2023 digital trends for banking, finance and superannuation
As we gaze into the crystal ball, it’s clear to see that digital business models are set to continue disrupting the banking, finance and superannuation sectors in 2023 and beyond.
Digitalisation is leading the way in terms of customer behavioural changes, forcing traditional financial service operations to evolve and shift their focus to embracing digital transformation.
It’s also likely that we will see many banks mature into pure technology businesses; offering digital solutions after utilising their distribution channels, combined with their large customer bases.
But what other digital banking, finance and superannuation trends should we expect to see in 2023?
Principal Consultant & Director at 9 Yards, Shannon Slater, attended the APAC Gartner IT Symposium on the Gold Coast in September 2022, where the conversation aligned with our own foresight. Here’s what we see shaping the next 12 months:
Focusing on tech sustainability
The most notable trend for 2023 set to dominate business headlines is environmental sustainability. Gartner’s survey on top CEO strategic priorities found environment and social changes to be in the top 3 priorities for investors, even outperforming revenue and profit. Because of this, we’re likely to see executives invest quite heavily in more innovative solutions in 2023 to meet ESG goals.
At the Gartner IT Symposium, a discussion on this topic highlighted the urgency and severity around instant action. An interview conducted by Gartner expert Mark Raskino, together with Adam Banks, former CIO and CDO of A.P. Moller Maersk, and Dan Evans, CIO of Rio Tinto, revealed that the 16 biggest ships from Maersk have more emissions than the same amount of carbon generated from all the cars in the world. However, Maersk has initiated a roadmap to deliver net-zero by 2040 to offset these contributions.
The discussion concluded that using technology can facilitate a win-win outcome in this scenario – efficiencies resulting in reduced fuel consumption (and a cost savings of $6b), as well as benefits to the environment of 30% less emissions.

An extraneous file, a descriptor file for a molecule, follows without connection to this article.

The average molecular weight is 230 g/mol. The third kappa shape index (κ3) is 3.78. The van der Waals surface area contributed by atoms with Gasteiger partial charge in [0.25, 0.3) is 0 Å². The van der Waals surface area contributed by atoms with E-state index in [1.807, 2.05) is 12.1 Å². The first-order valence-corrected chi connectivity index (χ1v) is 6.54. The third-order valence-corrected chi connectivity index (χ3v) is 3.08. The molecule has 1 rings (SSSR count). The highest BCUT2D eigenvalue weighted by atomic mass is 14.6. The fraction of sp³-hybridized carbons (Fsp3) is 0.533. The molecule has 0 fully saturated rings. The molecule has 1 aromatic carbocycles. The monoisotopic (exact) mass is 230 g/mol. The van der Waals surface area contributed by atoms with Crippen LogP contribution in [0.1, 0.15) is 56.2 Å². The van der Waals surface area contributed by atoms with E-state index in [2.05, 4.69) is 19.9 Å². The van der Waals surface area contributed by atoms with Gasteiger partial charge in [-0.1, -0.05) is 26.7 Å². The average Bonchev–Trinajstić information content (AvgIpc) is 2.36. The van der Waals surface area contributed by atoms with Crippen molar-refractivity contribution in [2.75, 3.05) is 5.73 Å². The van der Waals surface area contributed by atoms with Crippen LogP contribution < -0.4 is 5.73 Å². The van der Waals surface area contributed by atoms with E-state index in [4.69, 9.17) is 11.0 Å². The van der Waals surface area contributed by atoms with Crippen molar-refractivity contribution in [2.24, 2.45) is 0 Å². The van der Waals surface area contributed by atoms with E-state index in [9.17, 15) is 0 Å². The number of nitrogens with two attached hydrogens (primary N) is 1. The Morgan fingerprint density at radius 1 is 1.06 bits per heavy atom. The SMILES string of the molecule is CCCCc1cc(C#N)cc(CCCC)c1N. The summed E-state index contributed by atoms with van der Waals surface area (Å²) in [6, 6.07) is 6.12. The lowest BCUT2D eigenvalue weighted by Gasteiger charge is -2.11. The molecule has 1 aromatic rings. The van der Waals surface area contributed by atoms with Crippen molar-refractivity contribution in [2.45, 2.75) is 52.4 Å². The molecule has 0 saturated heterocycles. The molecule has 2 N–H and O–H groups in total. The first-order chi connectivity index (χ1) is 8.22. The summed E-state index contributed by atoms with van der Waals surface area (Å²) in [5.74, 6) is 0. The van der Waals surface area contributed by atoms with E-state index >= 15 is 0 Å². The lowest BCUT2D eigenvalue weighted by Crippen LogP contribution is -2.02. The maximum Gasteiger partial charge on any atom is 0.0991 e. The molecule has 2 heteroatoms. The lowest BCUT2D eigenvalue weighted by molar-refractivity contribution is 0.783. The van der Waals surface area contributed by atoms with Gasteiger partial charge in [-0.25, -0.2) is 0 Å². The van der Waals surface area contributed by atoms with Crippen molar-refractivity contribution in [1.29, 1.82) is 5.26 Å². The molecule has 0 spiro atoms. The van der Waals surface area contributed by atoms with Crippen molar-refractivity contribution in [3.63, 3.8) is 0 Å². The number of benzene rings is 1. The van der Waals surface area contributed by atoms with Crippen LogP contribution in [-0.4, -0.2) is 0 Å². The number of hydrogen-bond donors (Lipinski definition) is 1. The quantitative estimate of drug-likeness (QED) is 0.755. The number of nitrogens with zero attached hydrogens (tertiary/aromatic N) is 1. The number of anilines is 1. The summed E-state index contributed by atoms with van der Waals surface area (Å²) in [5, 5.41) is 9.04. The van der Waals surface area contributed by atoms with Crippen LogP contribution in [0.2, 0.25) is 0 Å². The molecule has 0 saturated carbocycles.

Businesses must adopt a new sustainable technology framework to boost the energy and material efficiencies surrounding IT services. The aim is to enable sustainability for enterprises through the use of technologies like analytics, renewable energy, AI, and traceability, helping business leaders reach sustainability business objectives.
Improving employee experiences
New approaches to leadership are on the cards in 2023. This is largely due to the evolving digital world that is quickly facilitating change between employers and their employees. A 2022 Gartner survey of 860 HR leaders found that 47% of respondents consider employee experience a top organisational priority. Meanwhile, Gartner also found that only 13% of employees are fully satisfied with their experience.
Mark Whittle, Vice President of Advisory in the Gartner HR practice said: “Rising inflation, scarce expensive talent, and global supply constraints represent a new combination of variables for HR leaders to understand as they consider their 2023 strategies.”
The Gartner Symposium revealed that CEOs and companies are putting employee experience in the centre of design thinking for all change, technology selection, and capability modernisation initiatives.